Internet Radio vs Broadcast Radio

Some people have the view that radio over the internet is the future for the industry. I’m a big fan of listening to radio online, but as a (digital) broadcaster, I know that the economics mean that if I ran my radio station (Fun Kids) as an online service it wouldn’t have the number of listeners necessarily to pay for it to be any good. Indeed, I don’t think I could even cover the music licensing costs.

That’s why having broadcast and the internet is the best of both worlds – I get a large audience through the air and that’s enhanced by my streaming and online activities.

My friend James has explained this all much better in a presentation he did recently at the IBC. It’s only 15mins and well worth a lunchtime watch.

Your Radio Listeners at Home

Ofcom, this week, released their annual Digital Radio report.

When I looked through it I was quite pleased with it. Press coverage has been less than friendly emphasising a decline in DAB set sales. I read the data slightly differently. I read that set sales were pretty flat, we sold around the same this year as last year (another 1.9m!) but that radios that were analogue-only took  a big hit – selling a million less than the previous year – but still a lot.

But, to be honest, I think there are so many things that have a knock on to what people buy that you can probably argue strongly either way that this is good news for DAB or terrible news.

As most radio listening is in home – 63% of all listening happens there, whilst only 21.2% is in car and the remainder at work or somewhere else – I thought I’d look particularly at in-home listening. It’s not something I had done before.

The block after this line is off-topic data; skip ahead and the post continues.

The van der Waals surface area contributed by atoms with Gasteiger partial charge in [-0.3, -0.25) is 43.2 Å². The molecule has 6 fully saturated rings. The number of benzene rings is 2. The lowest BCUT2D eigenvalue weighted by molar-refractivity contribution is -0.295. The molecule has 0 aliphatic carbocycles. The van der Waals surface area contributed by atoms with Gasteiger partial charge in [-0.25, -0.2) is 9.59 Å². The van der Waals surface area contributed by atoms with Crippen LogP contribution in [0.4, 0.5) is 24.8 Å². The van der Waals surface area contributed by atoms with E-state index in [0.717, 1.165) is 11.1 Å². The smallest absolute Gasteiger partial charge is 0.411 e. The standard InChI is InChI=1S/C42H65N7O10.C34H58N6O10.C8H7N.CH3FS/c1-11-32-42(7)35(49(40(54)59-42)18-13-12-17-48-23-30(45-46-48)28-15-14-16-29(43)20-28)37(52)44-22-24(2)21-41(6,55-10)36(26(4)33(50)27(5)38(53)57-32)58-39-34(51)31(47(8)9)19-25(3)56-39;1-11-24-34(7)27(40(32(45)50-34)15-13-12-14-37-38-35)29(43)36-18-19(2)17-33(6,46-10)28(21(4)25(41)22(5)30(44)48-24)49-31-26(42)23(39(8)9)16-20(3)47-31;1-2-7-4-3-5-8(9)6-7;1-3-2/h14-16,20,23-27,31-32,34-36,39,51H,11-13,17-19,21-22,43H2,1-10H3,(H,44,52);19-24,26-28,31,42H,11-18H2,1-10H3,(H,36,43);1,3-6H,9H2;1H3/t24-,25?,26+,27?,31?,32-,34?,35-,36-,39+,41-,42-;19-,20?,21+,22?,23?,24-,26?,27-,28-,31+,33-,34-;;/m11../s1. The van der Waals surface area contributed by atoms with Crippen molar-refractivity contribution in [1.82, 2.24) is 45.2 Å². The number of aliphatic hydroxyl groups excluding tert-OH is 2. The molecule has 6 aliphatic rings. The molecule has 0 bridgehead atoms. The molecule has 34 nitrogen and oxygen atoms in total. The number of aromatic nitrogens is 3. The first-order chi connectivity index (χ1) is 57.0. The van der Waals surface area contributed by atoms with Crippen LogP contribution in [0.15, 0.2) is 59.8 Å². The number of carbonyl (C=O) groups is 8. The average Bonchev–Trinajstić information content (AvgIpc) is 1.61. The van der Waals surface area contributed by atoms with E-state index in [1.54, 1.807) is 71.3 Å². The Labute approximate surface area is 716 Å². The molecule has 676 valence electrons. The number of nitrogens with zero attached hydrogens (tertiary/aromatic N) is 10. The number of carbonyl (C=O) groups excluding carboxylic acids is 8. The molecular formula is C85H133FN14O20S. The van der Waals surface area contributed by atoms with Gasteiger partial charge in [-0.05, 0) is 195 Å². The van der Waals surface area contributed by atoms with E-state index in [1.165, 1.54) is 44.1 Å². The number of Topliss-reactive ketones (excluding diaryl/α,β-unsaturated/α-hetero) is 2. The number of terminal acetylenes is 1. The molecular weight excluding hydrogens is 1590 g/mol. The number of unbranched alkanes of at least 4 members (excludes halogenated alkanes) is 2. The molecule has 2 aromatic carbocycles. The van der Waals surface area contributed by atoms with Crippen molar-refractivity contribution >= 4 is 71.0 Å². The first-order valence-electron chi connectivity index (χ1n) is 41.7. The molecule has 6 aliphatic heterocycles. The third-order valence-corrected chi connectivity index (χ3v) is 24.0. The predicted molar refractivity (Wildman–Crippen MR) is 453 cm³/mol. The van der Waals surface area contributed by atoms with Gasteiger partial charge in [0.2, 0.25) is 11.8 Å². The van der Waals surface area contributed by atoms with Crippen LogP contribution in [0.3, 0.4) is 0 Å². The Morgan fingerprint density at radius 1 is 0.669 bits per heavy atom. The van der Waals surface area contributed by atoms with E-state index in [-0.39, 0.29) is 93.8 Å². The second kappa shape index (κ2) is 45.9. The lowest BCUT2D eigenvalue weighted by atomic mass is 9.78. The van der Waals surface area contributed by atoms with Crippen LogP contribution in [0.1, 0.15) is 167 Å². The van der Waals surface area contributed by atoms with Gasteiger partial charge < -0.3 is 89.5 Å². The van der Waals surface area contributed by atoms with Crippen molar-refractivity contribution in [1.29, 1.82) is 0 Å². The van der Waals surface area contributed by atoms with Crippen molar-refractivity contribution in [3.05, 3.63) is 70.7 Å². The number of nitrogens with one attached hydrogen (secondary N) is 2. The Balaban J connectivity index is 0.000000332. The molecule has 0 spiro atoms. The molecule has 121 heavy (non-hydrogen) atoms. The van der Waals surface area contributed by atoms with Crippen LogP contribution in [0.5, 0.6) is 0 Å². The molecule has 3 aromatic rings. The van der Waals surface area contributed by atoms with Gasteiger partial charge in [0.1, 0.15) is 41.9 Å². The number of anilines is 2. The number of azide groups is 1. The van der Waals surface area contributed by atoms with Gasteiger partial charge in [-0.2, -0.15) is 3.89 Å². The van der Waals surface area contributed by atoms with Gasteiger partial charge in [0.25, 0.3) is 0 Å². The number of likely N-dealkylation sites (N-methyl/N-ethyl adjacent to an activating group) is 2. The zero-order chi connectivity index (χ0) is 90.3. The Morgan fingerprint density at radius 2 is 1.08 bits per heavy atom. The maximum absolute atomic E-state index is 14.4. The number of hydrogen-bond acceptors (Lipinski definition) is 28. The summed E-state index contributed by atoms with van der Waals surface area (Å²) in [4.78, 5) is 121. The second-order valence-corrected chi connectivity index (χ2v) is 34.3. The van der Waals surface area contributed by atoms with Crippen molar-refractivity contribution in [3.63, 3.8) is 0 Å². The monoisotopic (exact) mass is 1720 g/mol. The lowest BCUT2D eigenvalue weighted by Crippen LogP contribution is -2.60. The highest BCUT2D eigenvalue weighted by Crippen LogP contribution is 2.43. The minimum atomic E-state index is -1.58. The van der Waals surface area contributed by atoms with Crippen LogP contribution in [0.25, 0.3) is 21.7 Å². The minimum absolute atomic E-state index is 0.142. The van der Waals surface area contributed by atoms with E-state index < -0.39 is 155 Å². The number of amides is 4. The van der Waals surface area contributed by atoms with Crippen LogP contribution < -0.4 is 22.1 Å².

The big shock for me was reach.

So, radio has a 90.8% reach in the UK.

In home, radio has a 76.3% reach. That means 76.3% of the UK population listen to the radio, in some form, at home in an average week.

I thought I’d then look at ‘Total Analogue’ and ‘Total Digital’ reach.

The result is that analogue radio (AM and FM) only has a 51.7% reach in homes.

So only half the country, in radio’s most-popular location, during an average week, listen to ANYTHING on AM or FM.

I was quite surprised by this, I always assumed that analogue radio reach was going to remain relatively high through to digital switchoverm even if the volume of consumption kept dropping as people started to listen to more digital radio. After all, surely most people will hear 5 minutes of radio from an analogue set at some point in a week? At the moment when we look at total analogue reach in every location it hits 81.5%.

When we look at the percentage of the UK who listen to some form of digital radio, at home, in a week it’s 46.1%. Just 5.5 percentage points lower than analogue.

What does this mean? Well, if you’re a predominantly analogue-only station (ie not on DAB or DTV) then you’ve only got a potential audience of half your TSA. Half. And it’s getting worse.

Now, clearly this isn’t the same in-car. Digital radio only has an in-car digital reach of 11.7%, whilst analogue is much stronger, having a 58% reach of the UK population.

Though I’m sort of surprised total in-car listening is that low – 37.7% of the UK population never listen to the radio in a car at all. Sacrilege!

As we approach some switch-over announcements, people with vested interests (of which I count myself) are going to be saying lots of things. To me, the most important thing is looking at what listeners are doing and how their use of the radio is changing.

As a station owner I will go where the ears are, on platforms I can get access to or can afford. DAB, Internet, DTV, whatever reaches the most people in the most cost-effective way, my stations will be there. There’s nothing particularly wrong with FM – if you’ve got an FM licence, of course. It’s still a big platform – though as the data shows – it’s one that’s getting significantly smaller each quarter.

Platform Reach